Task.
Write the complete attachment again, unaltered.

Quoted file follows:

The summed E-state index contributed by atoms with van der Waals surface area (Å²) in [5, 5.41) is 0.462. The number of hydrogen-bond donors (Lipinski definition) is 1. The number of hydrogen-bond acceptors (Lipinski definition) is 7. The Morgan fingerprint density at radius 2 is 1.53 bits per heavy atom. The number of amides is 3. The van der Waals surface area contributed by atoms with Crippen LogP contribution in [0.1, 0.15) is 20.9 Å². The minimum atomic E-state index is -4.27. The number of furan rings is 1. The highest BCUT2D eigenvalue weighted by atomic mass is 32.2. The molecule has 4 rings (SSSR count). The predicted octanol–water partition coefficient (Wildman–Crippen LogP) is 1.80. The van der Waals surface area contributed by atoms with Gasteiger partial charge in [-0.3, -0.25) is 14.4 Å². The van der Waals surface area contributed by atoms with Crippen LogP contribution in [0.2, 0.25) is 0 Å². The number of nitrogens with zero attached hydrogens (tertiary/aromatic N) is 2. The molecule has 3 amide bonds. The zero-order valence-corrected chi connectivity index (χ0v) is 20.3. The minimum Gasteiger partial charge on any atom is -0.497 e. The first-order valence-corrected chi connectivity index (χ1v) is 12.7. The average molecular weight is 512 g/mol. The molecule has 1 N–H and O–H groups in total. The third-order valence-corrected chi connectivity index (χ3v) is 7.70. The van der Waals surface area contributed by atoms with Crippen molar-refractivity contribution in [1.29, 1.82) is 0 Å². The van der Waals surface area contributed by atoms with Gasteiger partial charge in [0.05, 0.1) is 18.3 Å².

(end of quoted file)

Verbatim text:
The summed E-state index contributed by atoms with van der Waals surface area (Å²) in [5, 5.41) is 0.462. The number of hydrogen-bond donors (Lipinski definition) is 1. The number of hydrogen-bond acceptors (Lipinski definition) is 7. The Morgan fingerprint density at radius 2 is 1.53 bits per heavy atom. The number of amides is 3. The van der Waals surface area contributed by atoms with Crippen LogP contribution in [0.1, 0.15) is 20.9 Å². The minimum atomic E-state index is -4.27. The number of furan rings is 1. The highest BCUT2D eigenvalue weighted by atomic mass is 32.2. The molecule has 4 rings (SSSR count). The predicted octanol–water partition coefficient (Wildman–Crippen LogP) is 1.80. The van der Waals surface area contributed by atoms with Gasteiger partial charge in [-0.3, -0.25) is 14.4 Å². The van der Waals surface area contributed by atoms with Crippen LogP contribution in [0.2, 0.25) is 0 Å². The number of nitrogens with zero attached hydrogens (tertiary/aromatic N) is 2. The molecule has 3 amide bonds. The zero-order valence-corrected chi connectivity index (χ0v) is 20.3. The minimum Gasteiger partial charge on any atom is -0.497 e. The first-order valence-corrected chi connectivity index (χ1v) is 12.7. The average molecular weight is 512 g/mol. The molecule has 1 N–H and O–H groups in total. The third-order valence-corrected chi connectivity index (χ3v) is 7.70. The van der Waals surface area contributed by atoms with Crippen molar-refractivity contribution in [1.29, 1.82) is 0 Å². The van der Waals surface area contributed by atoms with Gasteiger partial charge in [0.05, 0.1) is 18.3 Å².